The Prime Minister also confirmed that nail and waxing salons, tattoo parlours and beauty therapists will join cinemas, nightclubs, casinos, gambling and adult entertainment venues in being ordered to be shut down.

The Prime Minister’s office confirmed after the press conference that Mr Morrison’s reference to “adult entertainment” was a ban on strip clubs, sex clubs and brothels.

Indoor and outdoor play centres will also join community and recreation centres, health clubs, fitness centres, saunas and wellness centres in closing, yet fitness boot camps of up to 10 people will be allowed as long as it’s outside.

The laundry list of new regulations was attacked as too complicated by critics including cricketer Shane Warne, who said Australian should simply be in lockdown now as is the case in Britain.

“Listening to the PM like everyone here in Australia and what I understood was: ‘It’s essential. Unless it’s not. Then it’s essentially not essential I can’t be clearer’,” Warne tweeted.

“Plus people can buy a new shirt at a shopping centre? WTF? PM just had a shocker. Surely should be in lockdown now.”

Mr Morrison insisted his message wasn’t complicated.

“Stay at home unless it is absolutely necessary you go out,” Mr Morrison said.

“Going out for the basics, going out for an exercise, perhaps with your partner or family members, provided it’s a small group, that’s fine.”

Mr Morrison also flagged more schools would start the April school holidays early with pupil-free days to prepare for distance education and more online learning.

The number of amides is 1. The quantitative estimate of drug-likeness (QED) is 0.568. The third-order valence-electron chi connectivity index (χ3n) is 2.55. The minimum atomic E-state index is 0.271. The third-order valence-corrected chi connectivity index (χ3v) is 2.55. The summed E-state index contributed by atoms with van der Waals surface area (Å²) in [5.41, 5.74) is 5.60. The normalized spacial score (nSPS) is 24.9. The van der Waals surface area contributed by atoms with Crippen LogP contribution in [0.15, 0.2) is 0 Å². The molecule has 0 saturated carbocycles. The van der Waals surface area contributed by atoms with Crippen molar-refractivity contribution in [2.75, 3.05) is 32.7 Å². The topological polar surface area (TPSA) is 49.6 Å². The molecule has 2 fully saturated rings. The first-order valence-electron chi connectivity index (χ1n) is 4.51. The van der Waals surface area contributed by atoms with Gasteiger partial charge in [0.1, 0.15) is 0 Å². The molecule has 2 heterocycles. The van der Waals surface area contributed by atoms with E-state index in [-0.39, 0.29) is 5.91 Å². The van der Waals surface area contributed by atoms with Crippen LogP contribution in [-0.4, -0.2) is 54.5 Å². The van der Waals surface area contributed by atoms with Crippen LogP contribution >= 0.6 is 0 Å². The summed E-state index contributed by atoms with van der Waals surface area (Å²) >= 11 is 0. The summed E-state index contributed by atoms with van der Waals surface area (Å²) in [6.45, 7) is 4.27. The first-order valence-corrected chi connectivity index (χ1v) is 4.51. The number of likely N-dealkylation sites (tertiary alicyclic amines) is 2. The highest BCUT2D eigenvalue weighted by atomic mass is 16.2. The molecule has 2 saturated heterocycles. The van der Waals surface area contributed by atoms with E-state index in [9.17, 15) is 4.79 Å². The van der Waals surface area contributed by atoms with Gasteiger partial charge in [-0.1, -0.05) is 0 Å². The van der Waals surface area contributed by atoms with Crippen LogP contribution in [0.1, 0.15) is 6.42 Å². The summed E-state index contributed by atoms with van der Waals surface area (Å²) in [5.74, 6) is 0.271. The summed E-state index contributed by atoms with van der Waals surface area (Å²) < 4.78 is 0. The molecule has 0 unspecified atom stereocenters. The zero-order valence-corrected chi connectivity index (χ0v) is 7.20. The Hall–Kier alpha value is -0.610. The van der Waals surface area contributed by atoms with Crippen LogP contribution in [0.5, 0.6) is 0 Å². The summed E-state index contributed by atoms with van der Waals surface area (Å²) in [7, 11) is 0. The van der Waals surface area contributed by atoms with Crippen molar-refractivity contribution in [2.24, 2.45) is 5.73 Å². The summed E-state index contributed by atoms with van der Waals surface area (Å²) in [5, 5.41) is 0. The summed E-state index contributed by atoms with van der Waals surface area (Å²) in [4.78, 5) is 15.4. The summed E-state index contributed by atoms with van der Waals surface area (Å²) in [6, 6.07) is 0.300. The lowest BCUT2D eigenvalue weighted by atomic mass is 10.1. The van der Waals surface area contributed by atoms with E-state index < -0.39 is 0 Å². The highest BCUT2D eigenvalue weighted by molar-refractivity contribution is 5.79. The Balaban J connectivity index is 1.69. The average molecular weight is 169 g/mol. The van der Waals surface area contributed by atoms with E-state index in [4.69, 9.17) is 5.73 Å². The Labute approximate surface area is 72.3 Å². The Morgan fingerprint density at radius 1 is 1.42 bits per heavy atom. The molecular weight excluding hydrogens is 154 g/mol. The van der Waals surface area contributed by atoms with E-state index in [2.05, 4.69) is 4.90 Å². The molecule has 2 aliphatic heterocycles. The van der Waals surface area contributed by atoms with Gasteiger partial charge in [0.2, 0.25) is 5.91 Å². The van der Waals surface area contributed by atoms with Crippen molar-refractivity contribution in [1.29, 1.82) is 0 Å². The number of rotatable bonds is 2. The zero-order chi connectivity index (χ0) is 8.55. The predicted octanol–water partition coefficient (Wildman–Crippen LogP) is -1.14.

“Schools, the medical advice on schools has not changed. It is safe to send your children to school,” he said.

“There has been discussions today between the Education Minister Dan Tehan and the education national unions, and I will be meeting with them tomorrow [Wednesday] to discuss a set of arrangements we would like to proceed with, that importantly keep schools open, that also will protect those teachers and other staff who are working in schools.

“So we can do this. We can work this out.

“Schools, we agree, across the country would need to reopen on the other side of the term break because it won’t be a holiday.

“They will reconvene after the term break and there will be a mixture of both distance learning and where parents choose to keep their children at home.”

Chief medical officer Brendan Murphy said he accepted the new rules were tough.

“These measures are really draconian. We know that,” Professor Murphy said.

“But if we’re going to control community transmission, we have to stop the capacity of this virus from spreading from person to person.

“And I have said many times, it is a long haul and that is why we are keen to keep society functioning but keep society safe.”

The new rules also include:

  • Outdoor and indoor markets are banned, with states to determine rules for the operation of food markets
  • Health-related personal services, such as physiotherapy, will be allowed to remain open
  • Amusement parks and arcades to close
  • Galleries, museums, libraries and swimming pools must close.